Barnabe Barnes

Thomas Park, in "A Divine Centurie of Spirituall Sonnets" Censura Literaria 6 (1808) 120-24.

B. Barnes, according to Wood, was the son of Richard B. bishop of Durham, was born in Yorkshire, about 1569, and at the age of seventeen became a student of Brasen Nose College, Oxford, but left the university without a degree. In 1591 he appears to have accompanied a military expedition to France, under the Earl of Essex, where (if the satiric Nash is to be credited) he acquired no laurels as a warrior. After his return he published Parthenophil and Parthenope; a most rare collection of sonnets, madrigals, &c. described by Mr. Beloe in his Anecdotes of Literature, II. 77.; and he took part with Harvey against Nash, by contributing three sonnets to Pierce's Supererogation, 1593. This drew upon him, as was to be expected, the contumelious asperity of Harvey's bitter opponent, in his Have with you to Saffron Walden, 1596: where the following sarcasm on the title-page of the present work [Centurie of Sonnets] occurs. "Of late he (Barnabe of the Barnes) hath set foorth another booke, which he entitles no lesse than A Divine Centurie of Sonets: and prefixeth for his poesie, Altera Musa venit, quid ni sit et alter Apollo? As much to say as, 'Why may not my Muse be as great as Apollo, or god of poetrie, as the proudest of them?' But it comes as farre short, as Paris-Garden Cut of the height of a cammell, or a cock-boate of a carricke. Such another device it is, as the godly ballet of John Carelesse, or the song of Green Sleeves moralized." Wood further records of Barnes, that he published Five Books of Offices, in 1606, folio; and the Devil's Charter, a tragedy, in 1607. One Barnabe Barnes (he adds) of the city of Coventry, died about 1644, but whether this was our author, or what relation to him, he could not tell: nor might an examination of the parish-registers in that city enable us to ascertain; since the latter portion of his life may have been shadowed by a similar obscurity to what has long enveloped his literary remains.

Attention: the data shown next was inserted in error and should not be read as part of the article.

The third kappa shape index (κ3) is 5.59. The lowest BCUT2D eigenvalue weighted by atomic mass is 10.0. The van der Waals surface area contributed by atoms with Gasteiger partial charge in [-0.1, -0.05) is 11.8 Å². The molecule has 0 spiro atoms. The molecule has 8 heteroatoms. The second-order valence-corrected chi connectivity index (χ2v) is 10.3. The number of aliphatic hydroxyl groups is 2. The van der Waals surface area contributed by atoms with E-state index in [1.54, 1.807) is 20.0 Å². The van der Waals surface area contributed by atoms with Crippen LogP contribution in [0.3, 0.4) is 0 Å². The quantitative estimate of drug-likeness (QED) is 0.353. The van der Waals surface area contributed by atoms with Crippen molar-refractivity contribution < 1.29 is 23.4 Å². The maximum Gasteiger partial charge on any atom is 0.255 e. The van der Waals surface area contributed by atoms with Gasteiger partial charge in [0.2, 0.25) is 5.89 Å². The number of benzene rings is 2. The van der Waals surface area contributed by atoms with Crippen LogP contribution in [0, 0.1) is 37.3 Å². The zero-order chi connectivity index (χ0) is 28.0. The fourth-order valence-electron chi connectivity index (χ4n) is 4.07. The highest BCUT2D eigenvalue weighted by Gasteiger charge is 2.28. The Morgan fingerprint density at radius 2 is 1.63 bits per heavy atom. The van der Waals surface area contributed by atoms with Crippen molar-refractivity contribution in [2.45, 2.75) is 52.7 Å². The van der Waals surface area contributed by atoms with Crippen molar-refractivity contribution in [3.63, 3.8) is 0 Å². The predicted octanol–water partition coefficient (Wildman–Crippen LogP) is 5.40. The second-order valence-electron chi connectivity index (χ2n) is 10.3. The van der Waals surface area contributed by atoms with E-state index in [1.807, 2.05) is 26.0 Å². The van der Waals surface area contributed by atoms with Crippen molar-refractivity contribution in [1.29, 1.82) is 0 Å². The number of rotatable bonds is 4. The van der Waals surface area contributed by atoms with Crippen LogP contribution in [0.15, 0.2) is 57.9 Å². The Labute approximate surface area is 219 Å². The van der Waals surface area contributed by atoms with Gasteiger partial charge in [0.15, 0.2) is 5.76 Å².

With his Century of devout Sonnets it was my better hap to meet, when I first became

Intent to rescue some neglected rhyme,
Lone-blooming, from the mournful waste of time.

They possess a few of the beauties and many of the defects which marked the vernacular poetry of his age, when scholars, courtiers, and soldiers, scribbled "unpremeditated verse." The quatorzains of Barnes however, were not unstudied effusions. They are written with a laborious adherence to the recurring rima of the Italian sonetto; a custom by many English poets "more honoured in the breach than the observance:" and they are frequently written also with an attention to what Mr. [Thomas] Warton truly considered as a beauty, — the continuance of the sense beyond the termination of the line. But diversified epithets or concrete appellations are continually substituted for figurative language, and sentences are not unfrequently tortured into a forced construction, which borders on the Della Cruscan subterfuge of attracting by a glitter of words rather than thoughts. I proceed to select a few specimens that are least obnoxious to such censures. The object and tenour of these poetic aspirations cannot be regarded without respectful approval.